The trials of tourist-hood

So I’m running a bit behind on updating everything that’s going on, but here’s a brief recap:

Last night of orientation was Thursday and we all went out to a fancy, buffet-style restaurant where you got all you can eat food, including the parilla (barbeque), as well as all you can drink of your choice (wine included). Then we went bar-hopping in Palermo (more on that later). Friday morning we got moved in to our various living situations around the city and I discovered that luck was on my side in a huge way in my housing arrangement (again, more on that later). Went out last night with my new American apartment-mate (our Argentine apartment-mate is out of town on business till monday), and we get along really well. Today I went to a town called Tigre which is on the delta of the Paraná river. A tourist-geared town, but still fun. We took a river boat ride and explored an arts and crafts market.

So, to rewind a bit, Thursday night we went to that buffet-thing and I finally tried the beef. They had this big steaming grill covered with every edible part of a cow you could imagine (and also some you couldn’t) and the cooks were there grilling away and you just pointed to the cut you wanted and said how big of a piece. And I’ll admit, it was good, but not good enough to convert me from trying to maintain vegetarianism.

The food here overall has been an interesting experience. I would consider myself a vegetarian in the US, but here I’m really just a picky eater. You can’t avoid meat entirely, as expected, but what has been a bit of a disappointment is the prevalence of ham in EVERYTHING. I am not a fan of ham, to say the least, and it’s most common companion here has been cheese, which is a pain since I’m also lactose intolerant. But for the most part I’ve been able to grin and bear it, and it’s just a matter of time before I’m shopping for my own groceries and cooking for myself. Breakfasts are nice and light with just coffee or tea and toast or medialunas (small, croissant-like pastries). Juice is an experience, since it’s certainly not from fruit but rather a mix of water, sugar, and food coloring. Sure there’s orange juice, lemondade, and others, but in my experience the only real differentiation between them is the color, which somehow psychologically convinces you it tastes somewhat like orange juice.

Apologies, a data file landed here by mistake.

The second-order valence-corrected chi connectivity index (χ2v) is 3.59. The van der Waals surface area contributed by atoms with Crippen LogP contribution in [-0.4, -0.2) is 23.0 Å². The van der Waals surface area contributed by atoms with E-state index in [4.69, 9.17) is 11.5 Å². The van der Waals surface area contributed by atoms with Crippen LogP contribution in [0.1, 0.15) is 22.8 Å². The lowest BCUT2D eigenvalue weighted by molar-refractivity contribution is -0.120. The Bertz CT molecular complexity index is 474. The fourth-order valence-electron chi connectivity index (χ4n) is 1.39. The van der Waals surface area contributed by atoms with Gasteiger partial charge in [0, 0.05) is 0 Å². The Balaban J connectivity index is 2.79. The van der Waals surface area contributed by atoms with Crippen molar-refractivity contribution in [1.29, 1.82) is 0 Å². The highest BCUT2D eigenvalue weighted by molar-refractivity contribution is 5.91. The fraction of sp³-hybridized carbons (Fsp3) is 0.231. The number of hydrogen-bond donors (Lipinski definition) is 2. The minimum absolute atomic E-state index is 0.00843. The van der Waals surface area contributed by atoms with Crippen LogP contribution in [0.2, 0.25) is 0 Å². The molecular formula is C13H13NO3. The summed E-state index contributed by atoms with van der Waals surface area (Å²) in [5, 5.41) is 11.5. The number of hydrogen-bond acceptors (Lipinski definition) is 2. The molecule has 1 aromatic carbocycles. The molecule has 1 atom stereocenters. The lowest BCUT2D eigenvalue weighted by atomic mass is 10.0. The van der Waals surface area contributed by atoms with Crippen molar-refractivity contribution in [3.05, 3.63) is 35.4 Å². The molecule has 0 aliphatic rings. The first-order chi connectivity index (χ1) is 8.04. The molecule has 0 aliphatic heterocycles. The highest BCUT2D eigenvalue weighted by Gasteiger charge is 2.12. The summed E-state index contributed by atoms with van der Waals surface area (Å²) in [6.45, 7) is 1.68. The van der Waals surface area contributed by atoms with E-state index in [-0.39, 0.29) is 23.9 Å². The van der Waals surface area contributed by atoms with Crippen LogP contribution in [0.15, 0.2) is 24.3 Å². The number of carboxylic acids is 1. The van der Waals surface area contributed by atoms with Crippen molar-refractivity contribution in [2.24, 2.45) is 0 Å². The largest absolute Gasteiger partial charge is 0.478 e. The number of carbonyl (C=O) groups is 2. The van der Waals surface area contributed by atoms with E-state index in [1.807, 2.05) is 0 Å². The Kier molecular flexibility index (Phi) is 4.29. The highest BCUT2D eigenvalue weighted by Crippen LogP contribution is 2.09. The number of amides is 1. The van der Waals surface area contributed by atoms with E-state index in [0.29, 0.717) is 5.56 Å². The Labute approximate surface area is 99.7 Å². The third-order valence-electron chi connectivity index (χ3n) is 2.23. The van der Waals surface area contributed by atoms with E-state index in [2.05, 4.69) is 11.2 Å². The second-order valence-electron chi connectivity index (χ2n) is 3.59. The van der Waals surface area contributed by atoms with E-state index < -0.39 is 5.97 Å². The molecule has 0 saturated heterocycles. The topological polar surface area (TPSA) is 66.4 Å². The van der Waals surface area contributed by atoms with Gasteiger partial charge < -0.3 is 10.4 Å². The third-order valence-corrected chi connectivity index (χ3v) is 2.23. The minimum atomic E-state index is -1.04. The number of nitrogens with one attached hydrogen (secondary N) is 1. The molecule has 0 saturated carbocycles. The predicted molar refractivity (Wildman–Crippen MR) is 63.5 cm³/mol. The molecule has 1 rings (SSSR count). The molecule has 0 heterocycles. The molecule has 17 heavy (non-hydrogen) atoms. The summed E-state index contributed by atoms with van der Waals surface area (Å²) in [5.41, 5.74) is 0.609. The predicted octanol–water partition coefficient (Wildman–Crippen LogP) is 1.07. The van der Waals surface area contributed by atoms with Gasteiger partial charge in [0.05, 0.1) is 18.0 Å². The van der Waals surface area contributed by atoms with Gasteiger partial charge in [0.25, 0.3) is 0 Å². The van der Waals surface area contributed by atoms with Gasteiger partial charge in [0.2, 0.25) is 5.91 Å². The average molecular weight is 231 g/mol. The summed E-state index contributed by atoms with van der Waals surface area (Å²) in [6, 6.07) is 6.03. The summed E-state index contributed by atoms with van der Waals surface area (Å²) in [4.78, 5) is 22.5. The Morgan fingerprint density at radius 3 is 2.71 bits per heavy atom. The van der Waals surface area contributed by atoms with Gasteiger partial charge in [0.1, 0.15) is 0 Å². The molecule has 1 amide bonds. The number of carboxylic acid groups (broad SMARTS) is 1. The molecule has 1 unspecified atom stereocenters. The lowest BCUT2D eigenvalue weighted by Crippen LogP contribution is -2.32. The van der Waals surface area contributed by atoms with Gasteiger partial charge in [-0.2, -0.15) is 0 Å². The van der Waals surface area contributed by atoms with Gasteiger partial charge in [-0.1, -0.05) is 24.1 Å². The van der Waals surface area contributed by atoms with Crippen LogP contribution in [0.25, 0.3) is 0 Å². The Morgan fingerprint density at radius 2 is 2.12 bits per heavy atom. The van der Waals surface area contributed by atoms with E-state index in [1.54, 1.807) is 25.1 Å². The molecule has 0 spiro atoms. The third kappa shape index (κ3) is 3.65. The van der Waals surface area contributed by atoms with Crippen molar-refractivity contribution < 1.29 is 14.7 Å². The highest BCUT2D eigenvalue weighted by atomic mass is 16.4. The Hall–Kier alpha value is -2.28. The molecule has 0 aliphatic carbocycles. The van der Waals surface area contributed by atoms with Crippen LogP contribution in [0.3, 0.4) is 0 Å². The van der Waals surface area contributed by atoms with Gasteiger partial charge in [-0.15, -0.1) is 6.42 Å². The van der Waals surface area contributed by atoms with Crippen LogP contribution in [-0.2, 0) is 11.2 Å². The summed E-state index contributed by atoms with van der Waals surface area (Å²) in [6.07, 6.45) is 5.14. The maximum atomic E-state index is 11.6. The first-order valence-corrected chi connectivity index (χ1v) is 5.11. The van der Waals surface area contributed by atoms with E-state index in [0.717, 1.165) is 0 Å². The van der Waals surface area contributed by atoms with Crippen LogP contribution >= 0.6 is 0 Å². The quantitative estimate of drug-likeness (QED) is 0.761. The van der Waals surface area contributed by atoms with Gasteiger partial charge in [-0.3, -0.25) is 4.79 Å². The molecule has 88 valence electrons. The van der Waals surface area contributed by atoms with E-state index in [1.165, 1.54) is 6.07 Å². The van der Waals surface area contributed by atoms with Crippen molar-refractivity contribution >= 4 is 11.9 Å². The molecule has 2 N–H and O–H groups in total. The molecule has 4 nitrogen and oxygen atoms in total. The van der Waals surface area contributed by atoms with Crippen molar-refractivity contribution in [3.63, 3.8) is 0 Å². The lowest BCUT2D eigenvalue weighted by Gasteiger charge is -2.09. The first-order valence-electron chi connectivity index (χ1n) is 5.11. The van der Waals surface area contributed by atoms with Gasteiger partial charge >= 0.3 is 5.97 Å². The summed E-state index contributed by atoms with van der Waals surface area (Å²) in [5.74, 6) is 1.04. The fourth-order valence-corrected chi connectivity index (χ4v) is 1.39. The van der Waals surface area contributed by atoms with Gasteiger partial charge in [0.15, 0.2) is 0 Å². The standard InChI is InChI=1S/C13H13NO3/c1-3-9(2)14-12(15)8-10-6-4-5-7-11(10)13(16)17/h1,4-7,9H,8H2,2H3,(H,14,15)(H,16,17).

Dulce de leche is a big deal here too. It’s essentially an incarnation of condensed milk that has a unique taste but can be compared roughly to a caramel-chocolate flavor, but that really doesn’t do it justice. They have it in Chile too, but it’s called Manjar. And you see this stuff everywhere, as a flavor of ice cream, in between cookies and on top of every dessert. Luckily it’s delicious.

Dinner is quite the event. Eating before 9 is unheard of and you usually aren’t served until 10:30 or 11 and the meal lasts at least a couple of hours. Beef is king, but the menus are very diverse. And wine, my main interest, is pretty cheap. A couple of nights ago I spit a bottle of Malbec (the famous Argentine varietal) with a couple of friends and it only cost 7 US dollars and was about a million times better than anything I’ve had in my under-aged, college-budget experience.

to be continued…

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